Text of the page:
This wasn’t Justin Bieber, no New Kids On The Block. This was a band, who would get you on the bus and give you the ride of your life! They knew how to write, they knew how to play and they knew how to… They were white hot.

And the track was just great.

With that pregnant synth intro. The irresistible bass line. And then the talk box, straight off of “Frampton Comes Alive,” not that anybody under the age of twenty knew that.

Tommy used to work on the docks

Quite possibly the most famous lyric of the eighties. Well, we can throw in Michael Jackson’s work, but this is the absolute paragon, the absolute peak.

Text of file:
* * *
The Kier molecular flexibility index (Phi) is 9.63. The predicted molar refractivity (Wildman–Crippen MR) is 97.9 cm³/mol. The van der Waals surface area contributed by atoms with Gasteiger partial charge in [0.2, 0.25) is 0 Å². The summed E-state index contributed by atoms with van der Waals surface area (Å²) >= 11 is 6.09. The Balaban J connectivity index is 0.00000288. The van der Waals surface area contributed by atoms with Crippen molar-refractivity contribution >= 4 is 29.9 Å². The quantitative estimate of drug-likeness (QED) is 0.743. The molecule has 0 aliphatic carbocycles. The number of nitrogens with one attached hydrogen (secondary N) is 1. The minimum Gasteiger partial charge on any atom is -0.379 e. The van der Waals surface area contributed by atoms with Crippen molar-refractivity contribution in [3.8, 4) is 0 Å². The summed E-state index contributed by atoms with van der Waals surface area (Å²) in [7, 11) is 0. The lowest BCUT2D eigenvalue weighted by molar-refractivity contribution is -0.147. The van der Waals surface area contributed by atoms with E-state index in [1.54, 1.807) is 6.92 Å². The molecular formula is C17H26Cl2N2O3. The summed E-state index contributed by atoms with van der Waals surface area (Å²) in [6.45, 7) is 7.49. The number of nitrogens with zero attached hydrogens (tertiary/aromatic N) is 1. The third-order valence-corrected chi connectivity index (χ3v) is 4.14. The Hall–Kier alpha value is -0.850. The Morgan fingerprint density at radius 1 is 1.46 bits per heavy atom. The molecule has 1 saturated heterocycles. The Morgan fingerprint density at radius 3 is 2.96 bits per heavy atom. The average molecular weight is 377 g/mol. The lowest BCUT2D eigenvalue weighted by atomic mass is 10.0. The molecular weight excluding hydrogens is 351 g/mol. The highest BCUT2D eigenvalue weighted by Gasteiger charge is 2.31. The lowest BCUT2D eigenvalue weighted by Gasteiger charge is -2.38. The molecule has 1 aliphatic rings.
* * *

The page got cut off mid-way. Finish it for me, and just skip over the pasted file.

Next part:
Union’s been on strike
He’s down on his luck…it’s tough, so tough
Gina works the diner all day
Working for her man, she brings home her pay
For love – for love

There’s a whole STORY! It’s an aural MOVIE! You can SEE IT!

She says we’ve got to hold on to what we’ve got
’cause it doesn’t make a difference
If we make it or not
We’ve got each other and that’s a lot
For love – we’ll give it a shot

Do you think everybody at the show, today in 2013, won? OF COURSE NOT! But listening to “Livin’ On A Prayer” they believe they did. Hell, they’ve got the joy of listening to this music!

And if you didn’t sing along to the chorus, you didn’t have the ability to speak.

And then came…”Wanted Dead Or Alive.”